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Friday, 11 June 2010

Simply the Best

What a difference a few hours can make. Little did we realise that this morning when Ginja the Ninja turned tail half way up the stairs on his way to his accustomed station on our bed that things had gone so badly wrong.

We thought something was awry. Having skedaddled out of the house he was nowhere to be seen. Not in a pot in the garden dreaming of mice and men. Not on the kitchen extension watching collared doves suspended above the bird feeder and thinking "I can 'ave 'em if I put my mind to it." Not on his chair dozing contentedly dreaming of fresh chicken and duck jelly. He was nowhere to be seen.

We searched high and low. If you are a cat lover you will understand the gut wrenching fear that something untoward has happened to "the special one". Trapped in some shed, caught in a fence, poisoned, kidnapped or sold on the Black Market to some unscrupulous cat lover in a James Bond film.

And then I saw him; on our neighbour's roof. It's him in the last blog;  He looked as if he was sleeping the sleep of the innocent. How wrong could I be!! Little did I know what tragedy had befallen Ginja the Ninja - terror of the alleys and by-ways of Milton Road.

He had been bested. There's no other way of saying it. No matter how painful it is to admit it he has met his match. "The Matchless" has been struck down.

A while later I saw him on his bed, unable to lick his wounds, he looked so pitiful. Both ears snagged and a blooded head our hero was bowed. Those yellow/green eyes so often taunting and  challenging were now dimmed as he offered his chin for a reassuring stroke.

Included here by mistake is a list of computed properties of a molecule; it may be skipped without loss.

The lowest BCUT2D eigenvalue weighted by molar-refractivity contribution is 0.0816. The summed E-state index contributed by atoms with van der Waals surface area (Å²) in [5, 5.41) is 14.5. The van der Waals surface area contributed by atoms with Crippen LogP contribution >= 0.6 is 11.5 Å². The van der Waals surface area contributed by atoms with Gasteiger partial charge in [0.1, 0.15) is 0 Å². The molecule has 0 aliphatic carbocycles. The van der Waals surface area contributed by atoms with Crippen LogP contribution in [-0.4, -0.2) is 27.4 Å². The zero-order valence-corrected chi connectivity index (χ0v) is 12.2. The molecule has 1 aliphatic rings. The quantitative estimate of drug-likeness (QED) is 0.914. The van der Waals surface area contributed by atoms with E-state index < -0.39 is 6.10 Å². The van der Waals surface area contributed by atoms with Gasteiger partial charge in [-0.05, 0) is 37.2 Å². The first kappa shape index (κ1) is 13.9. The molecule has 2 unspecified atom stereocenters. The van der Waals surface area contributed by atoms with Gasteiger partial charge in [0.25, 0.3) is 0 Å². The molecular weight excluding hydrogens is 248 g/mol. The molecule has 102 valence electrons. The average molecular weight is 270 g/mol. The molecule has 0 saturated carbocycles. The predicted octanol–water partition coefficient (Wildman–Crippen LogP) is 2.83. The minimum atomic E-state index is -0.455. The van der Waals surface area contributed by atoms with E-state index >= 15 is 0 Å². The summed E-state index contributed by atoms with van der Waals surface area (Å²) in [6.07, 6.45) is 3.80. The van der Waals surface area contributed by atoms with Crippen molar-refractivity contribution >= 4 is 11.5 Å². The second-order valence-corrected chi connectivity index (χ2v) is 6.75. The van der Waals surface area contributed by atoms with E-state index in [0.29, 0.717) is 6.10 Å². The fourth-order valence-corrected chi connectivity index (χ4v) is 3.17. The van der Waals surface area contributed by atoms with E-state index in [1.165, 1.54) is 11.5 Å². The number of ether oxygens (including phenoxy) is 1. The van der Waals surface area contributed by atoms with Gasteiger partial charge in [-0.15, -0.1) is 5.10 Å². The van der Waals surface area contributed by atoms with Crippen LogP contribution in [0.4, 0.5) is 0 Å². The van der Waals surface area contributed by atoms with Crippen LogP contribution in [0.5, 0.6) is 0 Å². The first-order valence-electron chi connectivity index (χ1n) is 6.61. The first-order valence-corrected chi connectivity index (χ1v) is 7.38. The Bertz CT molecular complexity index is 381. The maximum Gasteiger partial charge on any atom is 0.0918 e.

He hasn't eaten, turning his back on favoured foods he positively avoids our sweet nothings and gentle cooing. He is hurt and hurt bad. We can do nothing but watch and fret.

"He is just a cat" we hear you say. And so he is. The bestest cat in the road - or so he told us and we had reports from far and wide of his exploits. But now he lies on his bed his head cupped in his paws, unable to face the world and his fall from grace. And we are totally bereft.

What monster can it be that has stunned our hero, what alien force could have sent him packing, ears torn and tail between his legs. We have scanned the horizon but to no avail. We have asked our neighbours - "Have you been disturbed by dark shadows or deep growlings?"

Nothing. And on this Ginja is mute. So we wait and ply him with delicacies and hum strange tunes in the hope that he will recover.

What's  that? In the corner of the garden a cat is shadow boxing. His head is bandaged and his gait is unsteady but the silhouette is clear. Young Ginja is practising, preparing himself for the return bout.

We've nailed down everything that we can: just in case.   

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